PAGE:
The following is transcribed from a series of reflections by former President Max Harrell, put together in December 1992.
In 1950 Malvern was a “men-only” club. Annual subscription had been increased £8 per annum. The club had four pennant teams: 1A, 1B and 2C teams. They were graded in alphabetical order then, instead of the numerical system Div. 1, 2, 3, etc. as is the case now.
Trophy spoons were awarded to each member of a winning pennant team.
Ron Palmer transferred from City of St Kilda to become a Malvern player in 1952. Frank Clarke was selected as a skipper in an interstate match, Victoria -vs- Tasmania.
1953 saw a petition presented to the committee, calling for the introduction of Sunday bowls. Heated discussions took place (as there were many members against the proposal) before a ballot was taken, and the motion succeeded. However strict rules were enforced for Sunday play:
- No preparation of the green by the greenkeeper.
- No organised games or games against other clubs allowed. No competitions.
- Any member wishing to bring a guest must notify the committee prior to the day of play.
In 1954 they received a request from the Ladies Bowling Association for use of the Malvern green. The secretary replied that our facilities for ladies were quite unsuitable, and with regret were unable to accommodate them.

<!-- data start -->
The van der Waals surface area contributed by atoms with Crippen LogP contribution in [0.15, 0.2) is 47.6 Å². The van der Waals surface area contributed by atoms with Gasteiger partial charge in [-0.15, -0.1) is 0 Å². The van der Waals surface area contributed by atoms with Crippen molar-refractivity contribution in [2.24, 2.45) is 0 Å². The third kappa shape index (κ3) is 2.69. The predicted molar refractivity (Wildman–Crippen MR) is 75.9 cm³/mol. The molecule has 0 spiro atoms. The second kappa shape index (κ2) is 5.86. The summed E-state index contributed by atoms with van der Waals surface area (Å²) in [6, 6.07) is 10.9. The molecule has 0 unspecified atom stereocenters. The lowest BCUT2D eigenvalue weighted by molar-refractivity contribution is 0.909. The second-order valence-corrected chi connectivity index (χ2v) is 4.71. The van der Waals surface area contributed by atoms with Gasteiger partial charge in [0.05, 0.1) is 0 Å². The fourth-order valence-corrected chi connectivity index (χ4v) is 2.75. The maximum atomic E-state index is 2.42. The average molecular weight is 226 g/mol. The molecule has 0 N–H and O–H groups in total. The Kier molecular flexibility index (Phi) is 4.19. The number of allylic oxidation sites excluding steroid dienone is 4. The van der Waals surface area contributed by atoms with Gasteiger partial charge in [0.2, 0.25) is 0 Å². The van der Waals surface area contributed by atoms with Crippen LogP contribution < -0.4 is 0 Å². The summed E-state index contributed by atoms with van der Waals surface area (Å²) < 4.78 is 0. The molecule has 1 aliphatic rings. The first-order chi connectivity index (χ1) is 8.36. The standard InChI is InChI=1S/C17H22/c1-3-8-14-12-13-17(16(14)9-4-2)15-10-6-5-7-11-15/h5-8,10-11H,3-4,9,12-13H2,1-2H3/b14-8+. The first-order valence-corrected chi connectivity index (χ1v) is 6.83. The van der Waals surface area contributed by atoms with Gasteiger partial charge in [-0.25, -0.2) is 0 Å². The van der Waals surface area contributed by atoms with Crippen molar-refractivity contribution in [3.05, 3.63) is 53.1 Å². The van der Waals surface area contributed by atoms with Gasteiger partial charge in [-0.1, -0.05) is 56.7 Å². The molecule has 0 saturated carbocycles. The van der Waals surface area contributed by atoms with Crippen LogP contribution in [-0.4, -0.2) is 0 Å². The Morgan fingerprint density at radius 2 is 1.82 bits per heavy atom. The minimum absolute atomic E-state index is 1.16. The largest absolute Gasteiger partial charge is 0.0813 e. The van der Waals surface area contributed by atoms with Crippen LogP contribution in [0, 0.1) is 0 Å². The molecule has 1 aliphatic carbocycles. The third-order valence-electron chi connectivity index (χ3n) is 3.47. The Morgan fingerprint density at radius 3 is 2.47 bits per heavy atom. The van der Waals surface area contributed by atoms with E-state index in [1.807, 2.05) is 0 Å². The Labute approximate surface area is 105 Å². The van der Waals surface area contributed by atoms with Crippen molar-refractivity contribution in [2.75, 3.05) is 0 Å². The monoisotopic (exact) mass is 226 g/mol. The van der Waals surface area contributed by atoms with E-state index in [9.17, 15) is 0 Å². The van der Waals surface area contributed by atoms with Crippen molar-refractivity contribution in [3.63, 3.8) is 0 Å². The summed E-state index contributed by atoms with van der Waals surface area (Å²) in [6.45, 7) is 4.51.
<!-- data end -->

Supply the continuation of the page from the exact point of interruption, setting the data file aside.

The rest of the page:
A huge hedge formed the boundary along the east side of the green. This was removed and a wooden fence erected. Cost of removing hedge: £60. Some concreting and erection of fence: £535. The Club Secretary approached property owners on the eastern side of the green with the intention of purchasing approximately 10 to 15 feet of the property. They were not impressed.
Electric lights were erected over the green at a cost of £700
In 1956 the greenkeeper’s wages were £15.8/- per 40 hour week.
1958 saw a levy of 1/6d. per member imposed by the RVBA to send a team of seven players and a manager to the British Empire Games held in Wales.
Perhaps one of the most fiery periods for the club was season 1959/1960. A proposal went before the Committee seeking endorsement for the introduction of lady associate members. After lengthy and often heated debate, a ballot was taken. Result: a tie. The President then had the casting vote and voted in favour of the ladies. A further petition and delegation went before the committee protesting the decision to allow the ladies membership.
Keith McKinley Wilson became a member in August 1959.
In August 1959, arrangements were being finalized regarding lady associate members. Ladies were finally admitted as associate members but with conditions.
Marjorie Wilson was a participant of the first ladies delegation which met with the Malvern Committee. The ladies’ fees were set at £2.2/- for season 1959/1960.